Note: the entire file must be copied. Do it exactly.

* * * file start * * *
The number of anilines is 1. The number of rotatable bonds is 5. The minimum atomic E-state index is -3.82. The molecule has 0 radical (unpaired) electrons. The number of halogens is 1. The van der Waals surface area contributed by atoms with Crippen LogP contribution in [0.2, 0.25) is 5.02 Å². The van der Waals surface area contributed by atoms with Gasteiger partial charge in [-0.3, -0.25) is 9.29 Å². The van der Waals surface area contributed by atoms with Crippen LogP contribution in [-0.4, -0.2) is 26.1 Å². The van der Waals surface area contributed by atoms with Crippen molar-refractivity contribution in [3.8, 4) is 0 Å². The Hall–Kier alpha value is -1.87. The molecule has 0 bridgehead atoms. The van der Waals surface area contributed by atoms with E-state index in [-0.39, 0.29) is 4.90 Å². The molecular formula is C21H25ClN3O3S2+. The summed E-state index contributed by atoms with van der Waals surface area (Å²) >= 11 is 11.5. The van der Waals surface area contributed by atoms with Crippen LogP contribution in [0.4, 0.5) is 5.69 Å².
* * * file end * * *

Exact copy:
The number of anilines is 1. The number of rotatable bonds is 5. The minimum atomic E-state index is -3.82. The molecule has 0 radical (unpaired) electrons. The number of halogens is 1. The van der Waals surface area contributed by atoms with Crippen LogP contribution in [0.2, 0.25) is 5.02 Å². The van der Waals surface area contributed by atoms with Gasteiger partial charge in [-0.3, -0.25) is 9.29 Å². The van der Waals surface area contributed by atoms with Crippen LogP contribution in [-0.4, -0.2) is 26.1 Å². The van der Waals surface area contributed by atoms with Crippen molar-refractivity contribution in [3.8, 4) is 0 Å². The Hall–Kier alpha value is -1.87. The molecule has 0 bridgehead atoms. The van der Waals surface area contributed by atoms with E-state index in [-0.39, 0.29) is 4.90 Å². The molecular formula is C21H25ClN3O3S2+. The summed E-state index contributed by atoms with van der Waals surface area (Å²) >= 11 is 11.5. The van der Waals surface area contributed by atoms with Crippen LogP contribution in [0.4, 0.5) is 5.69 Å².